Toronto Maple Leafs General Manager Brian Burke is convinced a good hug may go a long way to curbing a constant safety issue in the NHL - hitting from behind.
Burke is lobbying the league to allow what he calls a "bear hug," where a player, usually a defenseman, is allowed to wrap his arms around the targeted player, for a fleeting moment, while he takes him into the boards.
Burke says this change would avoid the "billiard-ball" force hits that exist now where all of the force is transferred directly from the "hitter" to the "hittee."
The Leafs General Manager cites Lightning defenceman Matt Lashoff's hit Wednesday night on Pittsburgh's Ruslan Fedotenko as a timely example.
According to Burke, once Lashoff committed to the hit, he didn't have time to turn out of it. However, had he been able to hold on to Fedotenko, even for a split second, the threat of injury would have been greatly reduced.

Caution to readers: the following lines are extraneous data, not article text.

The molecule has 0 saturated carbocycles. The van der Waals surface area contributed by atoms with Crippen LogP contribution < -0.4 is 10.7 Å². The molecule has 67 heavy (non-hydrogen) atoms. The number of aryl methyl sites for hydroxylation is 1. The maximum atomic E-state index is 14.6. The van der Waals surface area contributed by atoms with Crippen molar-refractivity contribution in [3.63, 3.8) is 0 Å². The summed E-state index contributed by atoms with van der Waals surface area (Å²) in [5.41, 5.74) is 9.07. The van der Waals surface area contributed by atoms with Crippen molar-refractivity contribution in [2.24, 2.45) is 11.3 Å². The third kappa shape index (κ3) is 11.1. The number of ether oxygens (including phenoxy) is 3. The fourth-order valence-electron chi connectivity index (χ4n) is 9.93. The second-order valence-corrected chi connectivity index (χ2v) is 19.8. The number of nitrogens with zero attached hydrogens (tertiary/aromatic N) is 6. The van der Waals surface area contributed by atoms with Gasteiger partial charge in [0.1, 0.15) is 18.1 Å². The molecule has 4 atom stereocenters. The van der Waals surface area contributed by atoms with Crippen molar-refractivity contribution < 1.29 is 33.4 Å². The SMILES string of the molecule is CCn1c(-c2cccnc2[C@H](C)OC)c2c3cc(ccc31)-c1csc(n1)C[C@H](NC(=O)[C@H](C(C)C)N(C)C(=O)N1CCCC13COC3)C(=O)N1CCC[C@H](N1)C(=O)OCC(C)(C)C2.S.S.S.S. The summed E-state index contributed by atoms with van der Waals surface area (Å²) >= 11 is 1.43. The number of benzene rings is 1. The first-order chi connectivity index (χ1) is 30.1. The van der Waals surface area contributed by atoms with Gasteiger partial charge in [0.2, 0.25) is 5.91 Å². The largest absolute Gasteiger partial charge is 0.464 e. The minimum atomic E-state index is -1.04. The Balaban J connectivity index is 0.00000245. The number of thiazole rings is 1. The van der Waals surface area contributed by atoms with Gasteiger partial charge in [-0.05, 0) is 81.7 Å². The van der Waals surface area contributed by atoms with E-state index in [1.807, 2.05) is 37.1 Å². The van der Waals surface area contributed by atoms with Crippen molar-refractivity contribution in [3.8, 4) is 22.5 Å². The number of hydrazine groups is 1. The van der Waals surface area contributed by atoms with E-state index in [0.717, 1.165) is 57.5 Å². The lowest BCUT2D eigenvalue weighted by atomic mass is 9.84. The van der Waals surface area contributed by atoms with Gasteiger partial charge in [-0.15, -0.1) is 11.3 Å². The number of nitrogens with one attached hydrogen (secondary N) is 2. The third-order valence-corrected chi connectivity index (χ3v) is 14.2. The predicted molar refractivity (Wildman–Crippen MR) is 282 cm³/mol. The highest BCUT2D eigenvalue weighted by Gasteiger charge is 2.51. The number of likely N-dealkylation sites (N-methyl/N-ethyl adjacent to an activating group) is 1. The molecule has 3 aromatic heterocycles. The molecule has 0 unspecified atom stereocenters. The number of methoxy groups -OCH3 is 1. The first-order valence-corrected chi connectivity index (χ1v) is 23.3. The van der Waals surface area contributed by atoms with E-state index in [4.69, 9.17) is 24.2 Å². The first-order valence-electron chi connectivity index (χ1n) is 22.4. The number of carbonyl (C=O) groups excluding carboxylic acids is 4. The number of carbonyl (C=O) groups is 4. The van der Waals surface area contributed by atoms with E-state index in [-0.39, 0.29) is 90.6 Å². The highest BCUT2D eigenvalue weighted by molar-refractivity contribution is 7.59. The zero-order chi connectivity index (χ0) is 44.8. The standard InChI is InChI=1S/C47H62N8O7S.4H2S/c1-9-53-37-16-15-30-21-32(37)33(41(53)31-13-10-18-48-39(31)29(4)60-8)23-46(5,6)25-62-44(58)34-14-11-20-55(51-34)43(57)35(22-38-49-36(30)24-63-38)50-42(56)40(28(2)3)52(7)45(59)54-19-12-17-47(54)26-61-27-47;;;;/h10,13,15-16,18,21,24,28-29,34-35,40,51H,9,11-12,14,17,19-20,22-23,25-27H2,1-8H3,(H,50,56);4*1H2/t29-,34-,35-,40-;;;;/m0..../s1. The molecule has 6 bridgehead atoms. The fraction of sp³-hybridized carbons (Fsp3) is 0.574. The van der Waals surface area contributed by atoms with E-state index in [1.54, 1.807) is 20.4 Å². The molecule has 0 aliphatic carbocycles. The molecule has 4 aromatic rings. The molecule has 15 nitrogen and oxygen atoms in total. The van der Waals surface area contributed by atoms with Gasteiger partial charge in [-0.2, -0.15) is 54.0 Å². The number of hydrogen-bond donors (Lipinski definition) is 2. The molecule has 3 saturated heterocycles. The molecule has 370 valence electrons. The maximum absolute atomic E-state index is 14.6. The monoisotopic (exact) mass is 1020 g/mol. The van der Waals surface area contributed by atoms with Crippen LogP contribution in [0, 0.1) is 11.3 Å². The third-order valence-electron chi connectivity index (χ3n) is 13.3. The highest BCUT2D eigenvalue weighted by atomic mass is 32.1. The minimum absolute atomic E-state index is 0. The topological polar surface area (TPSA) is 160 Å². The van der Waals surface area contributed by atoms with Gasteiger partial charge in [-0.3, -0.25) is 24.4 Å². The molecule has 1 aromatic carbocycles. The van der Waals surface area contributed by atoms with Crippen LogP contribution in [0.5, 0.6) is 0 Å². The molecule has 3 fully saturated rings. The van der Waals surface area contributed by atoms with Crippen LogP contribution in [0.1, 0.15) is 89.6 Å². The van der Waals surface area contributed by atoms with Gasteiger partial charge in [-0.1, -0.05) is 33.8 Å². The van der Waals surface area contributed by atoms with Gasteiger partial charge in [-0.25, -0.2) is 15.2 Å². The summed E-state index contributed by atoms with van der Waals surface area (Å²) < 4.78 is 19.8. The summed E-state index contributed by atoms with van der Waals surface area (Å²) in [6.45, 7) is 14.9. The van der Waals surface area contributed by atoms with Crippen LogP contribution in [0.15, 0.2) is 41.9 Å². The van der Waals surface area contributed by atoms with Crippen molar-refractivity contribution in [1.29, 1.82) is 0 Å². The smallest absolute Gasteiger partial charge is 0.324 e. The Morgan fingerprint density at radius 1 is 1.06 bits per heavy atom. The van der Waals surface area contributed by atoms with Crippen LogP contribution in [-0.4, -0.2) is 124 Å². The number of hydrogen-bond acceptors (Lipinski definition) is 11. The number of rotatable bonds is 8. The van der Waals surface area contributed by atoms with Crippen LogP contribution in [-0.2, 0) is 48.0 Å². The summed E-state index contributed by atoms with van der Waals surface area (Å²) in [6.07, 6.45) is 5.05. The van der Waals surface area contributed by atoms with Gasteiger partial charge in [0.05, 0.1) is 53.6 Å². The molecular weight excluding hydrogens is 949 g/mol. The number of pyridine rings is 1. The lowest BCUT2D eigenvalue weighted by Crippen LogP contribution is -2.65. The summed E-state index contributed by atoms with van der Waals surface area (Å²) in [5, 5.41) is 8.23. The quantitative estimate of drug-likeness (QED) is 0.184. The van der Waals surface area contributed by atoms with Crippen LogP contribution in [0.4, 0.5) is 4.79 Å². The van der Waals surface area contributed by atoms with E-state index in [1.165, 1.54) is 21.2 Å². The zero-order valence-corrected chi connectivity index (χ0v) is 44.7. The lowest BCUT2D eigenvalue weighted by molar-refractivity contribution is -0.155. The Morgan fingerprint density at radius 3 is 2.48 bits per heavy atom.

Burke has pitched this idea before and the league admits it may be time to take another look at it.
Although there are no definite plans, sources say NHL hockey operations will ask general managers if it's time to have a research and development camp.
The last such camp was held in Toronto in June of 2005, focusing on bigger nets and the elimination of the red-line. Bigger nets didn't fly, but the red-line rule did.
If the managers see merit in a similar camp, at least one GM wants to discuss bringing the red-line back into play.
Burke doesn't believe that will happen, however he says removing the red-line has resulted in a reduction in skill as some teams simply bank the puck off the glass and out of their zone, hoping a play develops before the offensive blueline.
Burke would like to see the ringette line - located at the top of the faceoff circle - brought into play, forcing teams in transition to advance the puck past this line before a stretch pass can be made.
A hybrid form of icing, whereby the forward beats the defenseman to the hash marks, eliminating icing, is also something Burke intends to push for.